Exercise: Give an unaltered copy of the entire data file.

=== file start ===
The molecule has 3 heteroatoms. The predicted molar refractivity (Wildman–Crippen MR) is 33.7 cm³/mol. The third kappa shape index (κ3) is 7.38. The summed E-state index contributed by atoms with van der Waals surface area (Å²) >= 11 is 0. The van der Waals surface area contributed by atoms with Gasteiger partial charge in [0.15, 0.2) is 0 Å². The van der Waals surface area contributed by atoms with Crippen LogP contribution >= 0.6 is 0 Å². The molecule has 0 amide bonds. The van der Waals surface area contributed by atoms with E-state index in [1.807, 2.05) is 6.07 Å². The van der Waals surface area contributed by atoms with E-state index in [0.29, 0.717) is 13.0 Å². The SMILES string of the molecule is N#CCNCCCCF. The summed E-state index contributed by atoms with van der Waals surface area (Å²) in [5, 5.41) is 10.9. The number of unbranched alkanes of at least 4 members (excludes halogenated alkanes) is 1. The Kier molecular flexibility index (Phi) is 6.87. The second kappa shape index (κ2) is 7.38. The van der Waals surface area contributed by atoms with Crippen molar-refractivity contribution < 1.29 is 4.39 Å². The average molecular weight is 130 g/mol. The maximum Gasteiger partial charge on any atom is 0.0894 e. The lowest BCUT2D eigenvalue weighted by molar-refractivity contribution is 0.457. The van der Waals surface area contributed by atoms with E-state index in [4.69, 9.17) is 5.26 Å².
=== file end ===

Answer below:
The molecule has 3 heteroatoms. The predicted molar refractivity (Wildman–Crippen MR) is 33.7 cm³/mol. The third kappa shape index (κ3) is 7.38. The summed E-state index contributed by atoms with van der Waals surface area (Å²) >= 11 is 0. The van der Waals surface area contributed by atoms with Gasteiger partial charge in [0.15, 0.2) is 0 Å². The van der Waals surface area contributed by atoms with Crippen LogP contribution >= 0.6 is 0 Å². The molecule has 0 amide bonds. The van der Waals surface area contributed by atoms with E-state index in [1.807, 2.05) is 6.07 Å². The van der Waals surface area contributed by atoms with E-state index in [0.29, 0.717) is 13.0 Å². The SMILES string of the molecule is N#CCNCCCCF. The summed E-state index contributed by atoms with van der Waals surface area (Å²) in [5, 5.41) is 10.9. The number of unbranched alkanes of at least 4 members (excludes halogenated alkanes) is 1. The Kier molecular flexibility index (Phi) is 6.87. The second kappa shape index (κ2) is 7.38. The van der Waals surface area contributed by atoms with Crippen molar-refractivity contribution < 1.29 is 4.39 Å². The average molecular weight is 130 g/mol. The maximum Gasteiger partial charge on any atom is 0.0894 e. The lowest BCUT2D eigenvalue weighted by molar-refractivity contribution is 0.457. The van der Waals surface area contributed by atoms with E-state index in [4.69, 9.17) is 5.26 Å².